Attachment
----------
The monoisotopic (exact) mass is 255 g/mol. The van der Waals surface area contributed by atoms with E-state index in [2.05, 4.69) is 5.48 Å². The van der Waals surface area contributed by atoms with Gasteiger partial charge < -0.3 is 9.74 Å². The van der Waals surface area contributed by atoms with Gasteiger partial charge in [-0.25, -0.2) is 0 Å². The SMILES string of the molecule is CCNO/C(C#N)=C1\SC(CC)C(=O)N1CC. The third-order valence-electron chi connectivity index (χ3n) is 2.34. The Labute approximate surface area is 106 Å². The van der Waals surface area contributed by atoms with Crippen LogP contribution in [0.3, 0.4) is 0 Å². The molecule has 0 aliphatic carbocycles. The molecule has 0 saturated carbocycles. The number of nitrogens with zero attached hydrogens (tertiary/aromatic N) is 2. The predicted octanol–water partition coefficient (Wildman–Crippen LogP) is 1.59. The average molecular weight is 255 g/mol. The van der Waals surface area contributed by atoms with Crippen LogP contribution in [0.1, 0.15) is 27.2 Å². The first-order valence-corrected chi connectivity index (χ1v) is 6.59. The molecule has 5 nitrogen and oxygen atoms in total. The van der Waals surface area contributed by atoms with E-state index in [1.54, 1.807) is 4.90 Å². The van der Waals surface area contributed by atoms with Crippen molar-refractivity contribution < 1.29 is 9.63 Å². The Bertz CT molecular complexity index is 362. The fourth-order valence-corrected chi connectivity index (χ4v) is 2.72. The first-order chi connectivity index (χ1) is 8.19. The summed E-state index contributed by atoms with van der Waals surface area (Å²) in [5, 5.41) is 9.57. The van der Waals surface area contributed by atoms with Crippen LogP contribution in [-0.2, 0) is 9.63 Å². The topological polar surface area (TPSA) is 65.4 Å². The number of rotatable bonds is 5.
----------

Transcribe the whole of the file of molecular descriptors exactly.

The monoisotopic (exact) mass is 255 g/mol. The van der Waals surface area contributed by atoms with E-state index in [2.05, 4.69) is 5.48 Å². The van der Waals surface area contributed by atoms with Gasteiger partial charge < -0.3 is 9.74 Å². The van der Waals surface area contributed by atoms with Gasteiger partial charge in [-0.25, -0.2) is 0 Å². The SMILES string of the molecule is CCNO/C(C#N)=C1\SC(CC)C(=O)N1CC. The third-order valence-electron chi connectivity index (χ3n) is 2.34. The Labute approximate surface area is 106 Å². The van der Waals surface area contributed by atoms with Crippen LogP contribution in [0.3, 0.4) is 0 Å². The molecule has 0 aliphatic carbocycles. The molecule has 0 saturated carbocycles. The number of nitrogens with zero attached hydrogens (tertiary/aromatic N) is 2. The predicted octanol–water partition coefficient (Wildman–Crippen LogP) is 1.59. The average molecular weight is 255 g/mol. The van der Waals surface area contributed by atoms with Crippen LogP contribution in [0.1, 0.15) is 27.2 Å². The first-order valence-corrected chi connectivity index (χ1v) is 6.59. The molecule has 5 nitrogen and oxygen atoms in total. The van der Waals surface area contributed by atoms with E-state index in [1.54, 1.807) is 4.90 Å². The van der Waals surface area contributed by atoms with Crippen molar-refractivity contribution < 1.29 is 9.63 Å². The Bertz CT molecular complexity index is 362. The fourth-order valence-corrected chi connectivity index (χ4v) is 2.72. The first-order chi connectivity index (χ1) is 8.19. The summed E-state index contributed by atoms with van der Waals surface area (Å²) in [5, 5.41) is 9.57. The van der Waals surface area contributed by atoms with Crippen LogP contribution in [-0.2, 0) is 9.63 Å². The topological polar surface area (TPSA) is 65.4 Å². The number of rotatable bonds is 5.